Refugee rights groups call for end of offshore processing as 40 asylum seekers sent to Nauru

February 21, 2024
Nauru offshore detention
Forty asylum seekers have been taken to the island of Nauru to be processed in offshore detention. Photo: Wikimedia Commons

Amnesty International (AI) Australia and refugee rights groups said the 40 people who recently sought asylum in Western Australia should be brought back to the mainland.

The asylum seekers, understood to be from Pakistan and Bangladesh, have been taken to Nauru.

Graham Thom, AI Australia spokesperson, said on February 19 that Labor must “listen to the human rights experts, medical professionals, legal advocates and the majority of the Australian public who denounce offshore detention as being unsafe, inhumane and unacceptable”.

“Detaining asylum seekers offshore is a dead-end policy of cruelty," Thom said. "After 10 years, hundreds of people who sought asylum in Australia suffer irreparable damage from their time on Nauru and Manus Island.”

“There are still 55 people who remain in PNG without permanent resettlement. The federal government must not condemn a new cohort of people to a policy that’s long been disgraced and discarded.”

Helen Panopoulos, Refugee Action Collective (Victoria) spokesperson, is calling on Labor to abandon its racist, cruel, inhumane and dangerous” policy of offshore detention and boat turn-backs.

“Operation Sovereign Borders is a bipartisan approach to refugee and asylum policy and practice in Australia,” she said. “Sending people offshore has proven deadly for some”, a reference to the 10th anniversary of the murder of 24-year-old Reza Barati, who died on Manus Island while under the protection of Australia.  

Panopoulos said that while 21 people have died in offshore detention, the Refugee Council of Australia (RCOA) said “countless others have suffered and continue to suffer from medical neglect and deterioration of their mental health”.

Panopoulos said the recent asylum seekers came from Indonesia, “where almost 14,000 refugees have been languishing for nearly a decade with no rights” — the result of immigration minister Scott Morrison’s decision in 2014 that no one found to be a refugee by the United Nations High Commission for Refugees in Indonesia would ever be resettled in Australia.

She said evidence presented by the assistant secretary of Home Affairs to the Administrative Appeals Tribunal at the end of January showed that millions of dollars had been wasted in the offshore detention regime.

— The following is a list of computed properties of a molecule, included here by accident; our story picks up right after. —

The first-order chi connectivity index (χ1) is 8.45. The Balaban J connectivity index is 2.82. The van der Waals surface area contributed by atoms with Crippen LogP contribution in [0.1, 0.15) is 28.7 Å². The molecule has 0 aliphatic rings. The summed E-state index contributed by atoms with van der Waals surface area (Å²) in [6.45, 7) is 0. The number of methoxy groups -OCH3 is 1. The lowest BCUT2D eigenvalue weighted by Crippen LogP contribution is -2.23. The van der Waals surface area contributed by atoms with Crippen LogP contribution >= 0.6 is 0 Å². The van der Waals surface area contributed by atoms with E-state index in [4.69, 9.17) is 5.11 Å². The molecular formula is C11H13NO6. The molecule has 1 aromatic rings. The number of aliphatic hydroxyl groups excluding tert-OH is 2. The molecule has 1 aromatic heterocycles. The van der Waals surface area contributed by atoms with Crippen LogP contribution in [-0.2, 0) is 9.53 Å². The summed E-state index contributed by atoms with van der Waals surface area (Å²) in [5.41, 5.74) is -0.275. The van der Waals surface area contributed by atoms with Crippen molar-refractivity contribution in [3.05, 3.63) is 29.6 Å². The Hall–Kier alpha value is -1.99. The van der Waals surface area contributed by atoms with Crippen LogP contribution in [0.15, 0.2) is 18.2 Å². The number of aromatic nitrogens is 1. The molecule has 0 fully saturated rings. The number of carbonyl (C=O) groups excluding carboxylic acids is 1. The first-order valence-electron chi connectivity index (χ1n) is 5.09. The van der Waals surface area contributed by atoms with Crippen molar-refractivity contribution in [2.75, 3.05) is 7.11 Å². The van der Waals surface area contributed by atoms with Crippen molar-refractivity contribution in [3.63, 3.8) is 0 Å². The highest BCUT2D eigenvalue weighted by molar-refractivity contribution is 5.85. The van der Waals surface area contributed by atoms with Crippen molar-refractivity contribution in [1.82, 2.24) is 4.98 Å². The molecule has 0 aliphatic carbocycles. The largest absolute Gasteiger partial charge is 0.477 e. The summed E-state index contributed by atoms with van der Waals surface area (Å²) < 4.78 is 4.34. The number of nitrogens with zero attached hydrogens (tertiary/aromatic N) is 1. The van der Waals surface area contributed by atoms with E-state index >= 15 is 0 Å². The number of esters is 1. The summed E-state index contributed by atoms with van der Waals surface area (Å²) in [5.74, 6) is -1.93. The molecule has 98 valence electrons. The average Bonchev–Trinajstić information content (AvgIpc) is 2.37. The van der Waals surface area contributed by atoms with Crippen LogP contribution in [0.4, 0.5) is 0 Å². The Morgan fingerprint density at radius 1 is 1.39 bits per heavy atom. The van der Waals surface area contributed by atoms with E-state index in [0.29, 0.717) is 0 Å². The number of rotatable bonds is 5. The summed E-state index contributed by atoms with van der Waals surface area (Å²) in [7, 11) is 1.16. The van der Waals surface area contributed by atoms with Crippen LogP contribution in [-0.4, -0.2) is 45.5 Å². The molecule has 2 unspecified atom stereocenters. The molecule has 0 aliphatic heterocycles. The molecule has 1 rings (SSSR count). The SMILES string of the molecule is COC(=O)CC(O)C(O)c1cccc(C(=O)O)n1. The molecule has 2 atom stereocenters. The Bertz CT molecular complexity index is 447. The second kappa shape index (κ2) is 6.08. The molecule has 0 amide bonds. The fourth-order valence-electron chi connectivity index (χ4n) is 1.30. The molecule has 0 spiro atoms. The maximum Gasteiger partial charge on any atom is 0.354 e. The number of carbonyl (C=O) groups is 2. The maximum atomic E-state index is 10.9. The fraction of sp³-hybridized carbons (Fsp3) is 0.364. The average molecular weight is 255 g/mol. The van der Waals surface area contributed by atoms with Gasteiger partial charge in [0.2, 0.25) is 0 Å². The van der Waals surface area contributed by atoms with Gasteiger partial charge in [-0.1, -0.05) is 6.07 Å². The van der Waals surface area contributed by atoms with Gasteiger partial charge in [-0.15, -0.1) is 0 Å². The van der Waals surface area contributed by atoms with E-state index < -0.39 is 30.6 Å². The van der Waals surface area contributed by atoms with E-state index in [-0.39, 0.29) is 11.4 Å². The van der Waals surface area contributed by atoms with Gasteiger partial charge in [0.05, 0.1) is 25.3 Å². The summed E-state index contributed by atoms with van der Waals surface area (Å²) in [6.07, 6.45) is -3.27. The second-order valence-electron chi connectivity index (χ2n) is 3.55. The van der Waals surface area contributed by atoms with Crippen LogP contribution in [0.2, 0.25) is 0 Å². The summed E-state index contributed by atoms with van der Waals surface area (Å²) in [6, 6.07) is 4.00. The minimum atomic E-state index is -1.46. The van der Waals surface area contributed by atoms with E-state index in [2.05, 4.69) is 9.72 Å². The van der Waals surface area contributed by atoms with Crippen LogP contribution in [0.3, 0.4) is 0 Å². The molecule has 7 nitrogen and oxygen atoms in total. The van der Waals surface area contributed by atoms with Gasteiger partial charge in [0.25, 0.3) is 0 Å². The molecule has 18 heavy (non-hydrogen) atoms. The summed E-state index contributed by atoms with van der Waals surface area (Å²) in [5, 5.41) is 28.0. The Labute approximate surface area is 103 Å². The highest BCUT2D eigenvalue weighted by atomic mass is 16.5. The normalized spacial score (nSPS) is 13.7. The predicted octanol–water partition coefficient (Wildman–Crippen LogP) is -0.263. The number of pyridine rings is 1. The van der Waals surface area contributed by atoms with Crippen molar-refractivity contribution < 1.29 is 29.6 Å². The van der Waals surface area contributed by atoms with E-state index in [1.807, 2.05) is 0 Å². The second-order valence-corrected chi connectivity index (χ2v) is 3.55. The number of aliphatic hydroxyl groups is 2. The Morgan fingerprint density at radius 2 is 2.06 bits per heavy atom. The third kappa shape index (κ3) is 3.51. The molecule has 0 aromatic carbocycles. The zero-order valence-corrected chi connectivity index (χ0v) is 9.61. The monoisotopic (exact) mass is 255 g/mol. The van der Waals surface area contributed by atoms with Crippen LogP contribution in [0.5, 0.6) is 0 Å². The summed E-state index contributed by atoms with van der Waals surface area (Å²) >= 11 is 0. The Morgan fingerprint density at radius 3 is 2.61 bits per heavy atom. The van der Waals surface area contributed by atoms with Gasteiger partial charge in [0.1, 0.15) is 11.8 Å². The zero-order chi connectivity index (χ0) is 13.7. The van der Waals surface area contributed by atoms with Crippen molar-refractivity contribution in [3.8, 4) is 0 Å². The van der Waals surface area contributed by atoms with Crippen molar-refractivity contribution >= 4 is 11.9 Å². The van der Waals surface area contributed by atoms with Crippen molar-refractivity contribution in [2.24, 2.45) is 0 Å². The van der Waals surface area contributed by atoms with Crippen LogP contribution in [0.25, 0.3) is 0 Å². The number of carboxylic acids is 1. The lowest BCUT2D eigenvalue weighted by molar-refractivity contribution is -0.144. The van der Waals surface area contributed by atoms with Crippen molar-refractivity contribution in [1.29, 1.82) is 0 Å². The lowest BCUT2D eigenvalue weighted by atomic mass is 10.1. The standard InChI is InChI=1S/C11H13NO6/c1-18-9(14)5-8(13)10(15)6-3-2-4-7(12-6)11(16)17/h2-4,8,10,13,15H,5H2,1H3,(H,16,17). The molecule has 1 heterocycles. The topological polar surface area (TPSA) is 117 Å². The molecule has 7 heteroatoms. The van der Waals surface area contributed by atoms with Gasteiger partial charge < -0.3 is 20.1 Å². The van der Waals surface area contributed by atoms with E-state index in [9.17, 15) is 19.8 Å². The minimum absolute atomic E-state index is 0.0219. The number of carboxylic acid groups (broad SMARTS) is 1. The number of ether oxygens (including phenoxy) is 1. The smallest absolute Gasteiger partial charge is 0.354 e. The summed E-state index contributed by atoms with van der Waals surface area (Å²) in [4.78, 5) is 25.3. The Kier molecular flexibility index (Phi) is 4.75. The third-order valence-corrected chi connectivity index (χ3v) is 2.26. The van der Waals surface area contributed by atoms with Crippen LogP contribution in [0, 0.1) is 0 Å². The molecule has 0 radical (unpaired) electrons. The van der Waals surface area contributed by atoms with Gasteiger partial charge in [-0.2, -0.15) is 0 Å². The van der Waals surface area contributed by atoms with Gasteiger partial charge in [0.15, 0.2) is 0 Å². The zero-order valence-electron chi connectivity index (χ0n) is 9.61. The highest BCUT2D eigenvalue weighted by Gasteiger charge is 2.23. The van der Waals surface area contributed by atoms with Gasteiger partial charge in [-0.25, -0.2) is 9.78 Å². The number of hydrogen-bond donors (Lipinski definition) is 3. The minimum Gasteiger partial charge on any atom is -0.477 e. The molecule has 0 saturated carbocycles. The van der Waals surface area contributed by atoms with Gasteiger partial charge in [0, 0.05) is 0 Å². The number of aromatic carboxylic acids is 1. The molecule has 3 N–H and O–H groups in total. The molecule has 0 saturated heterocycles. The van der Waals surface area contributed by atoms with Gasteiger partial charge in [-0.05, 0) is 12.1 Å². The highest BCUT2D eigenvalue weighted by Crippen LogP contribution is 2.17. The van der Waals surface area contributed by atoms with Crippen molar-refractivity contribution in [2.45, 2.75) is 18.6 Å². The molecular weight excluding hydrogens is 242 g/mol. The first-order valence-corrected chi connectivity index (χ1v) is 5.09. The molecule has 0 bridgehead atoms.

A damning review report by Dennis Richardson, examining offshore detention “integrity issues”, said improvements in “identifying foreign bribery and corruption” is needed.

It made four recommendations (the fourth being redacted) focusing on transparency and accountability, and did not refer any individual to the Australian Federal Police or National Anti-Corruption Commission.

Panopoulos said the public has “limited ability to monitor the way people are treated and whether their human rights are being protected” in offshore detention.

“Asylum seekers remain extremely vulnerable under these conditions,” she said.

RCOA wants a royal commission into Australia’s detention regime, and repeated this call after Richardson’s report was released.

It said Independent MP Kylea Tink’s Migration Amendment (Limits on Immigration Detention) Bill 2023, introduced in November, “provides a clear path forward in ensuring that detention is only used when necessary and for the shortest time possible”.

It introduces a 90-day limit on immigration detention and prohibits minors from being imprisoned. RCOA spokesperson Paul Power said the bill “aligns with the Australian Labor Party’s national platform which commits Labor to enshrining a ‘90 day rule’ on detention, regularly reviewing decisions to detain and ensuring children are not held in immigration detention”.

Tink said when introducing her bill that “Australia’s immigration regime is unique in the world: uniquely cruel and a unique denial of basic human rights”.

She said there had been at least 37 suicides related to immigration detention in the past 10 years and, over the same period, the detention regime had cost $9.7 billion, with offshore processing expected to cost $485 million in 2024.

Power said only a royal commission into the use of immigration detention can show a clear way forward. The Richardson report confirms just how urgent such a commission of inquiry is, he said.

ROCA said the “whatever it takes” mentality of successive Australian governments to offshore detention for more than 20 years and “the apparent limited oversight” by ministers and senior officials of the day-to-day policy “have created room for the corrupt dealings” highlighted by the Richardson report.

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